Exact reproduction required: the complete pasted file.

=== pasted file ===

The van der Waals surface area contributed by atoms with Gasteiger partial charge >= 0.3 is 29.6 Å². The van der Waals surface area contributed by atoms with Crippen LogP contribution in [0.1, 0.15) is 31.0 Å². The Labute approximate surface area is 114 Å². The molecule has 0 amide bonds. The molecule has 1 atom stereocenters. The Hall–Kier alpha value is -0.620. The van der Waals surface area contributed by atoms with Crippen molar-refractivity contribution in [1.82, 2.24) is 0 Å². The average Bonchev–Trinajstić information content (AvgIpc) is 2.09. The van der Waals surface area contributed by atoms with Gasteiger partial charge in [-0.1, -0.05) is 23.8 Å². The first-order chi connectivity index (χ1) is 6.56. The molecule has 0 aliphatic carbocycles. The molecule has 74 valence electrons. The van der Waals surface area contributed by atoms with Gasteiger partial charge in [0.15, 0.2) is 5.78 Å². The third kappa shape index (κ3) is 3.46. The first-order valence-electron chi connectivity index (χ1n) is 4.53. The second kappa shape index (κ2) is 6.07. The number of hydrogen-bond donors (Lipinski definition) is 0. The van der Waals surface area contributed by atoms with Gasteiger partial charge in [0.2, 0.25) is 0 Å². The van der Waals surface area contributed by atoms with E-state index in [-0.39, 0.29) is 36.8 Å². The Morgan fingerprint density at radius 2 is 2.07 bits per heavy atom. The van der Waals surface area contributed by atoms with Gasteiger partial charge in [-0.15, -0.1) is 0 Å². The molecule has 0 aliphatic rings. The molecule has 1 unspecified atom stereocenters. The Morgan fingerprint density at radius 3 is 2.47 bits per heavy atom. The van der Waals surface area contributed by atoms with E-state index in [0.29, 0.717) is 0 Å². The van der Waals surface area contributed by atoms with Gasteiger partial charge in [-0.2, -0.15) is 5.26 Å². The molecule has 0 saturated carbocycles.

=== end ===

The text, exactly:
The van der Waals surface area contributed by atoms with Gasteiger partial charge >= 0.3 is 29.6 Å². The van der Waals surface area contributed by atoms with Crippen LogP contribution in [0.1, 0.15) is 31.0 Å². The Labute approximate surface area is 114 Å². The molecule has 0 amide bonds. The molecule has 1 atom stereocenters. The Hall–Kier alpha value is -0.620. The van der Waals surface area contributed by atoms with Crippen molar-refractivity contribution in [1.82, 2.24) is 0 Å². The average Bonchev–Trinajstić information content (AvgIpc) is 2.09. The van der Waals surface area contributed by atoms with Gasteiger partial charge in [-0.1, -0.05) is 23.8 Å². The first-order chi connectivity index (χ1) is 6.56. The molecule has 0 aliphatic carbocycles. The molecule has 74 valence electrons. The van der Waals surface area contributed by atoms with Gasteiger partial charge in [0.15, 0.2) is 5.78 Å². The third kappa shape index (κ3) is 3.46. The first-order valence-electron chi connectivity index (χ1n) is 4.53. The second kappa shape index (κ2) is 6.07. The number of hydrogen-bond donors (Lipinski definition) is 0. The van der Waals surface area contributed by atoms with Gasteiger partial charge in [0.2, 0.25) is 0 Å². The van der Waals surface area contributed by atoms with E-state index in [-0.39, 0.29) is 36.8 Å². The Morgan fingerprint density at radius 2 is 2.07 bits per heavy atom. The van der Waals surface area contributed by atoms with Gasteiger partial charge in [-0.15, -0.1) is 0 Å². The molecule has 0 aliphatic rings. The molecule has 1 unspecified atom stereocenters. The Morgan fingerprint density at radius 3 is 2.47 bits per heavy atom. The van der Waals surface area contributed by atoms with E-state index in [0.29, 0.717) is 0 Å². The van der Waals surface area contributed by atoms with Gasteiger partial charge in [-0.2, -0.15) is 5.26 Å². The molecule has 0 saturated carbocycles.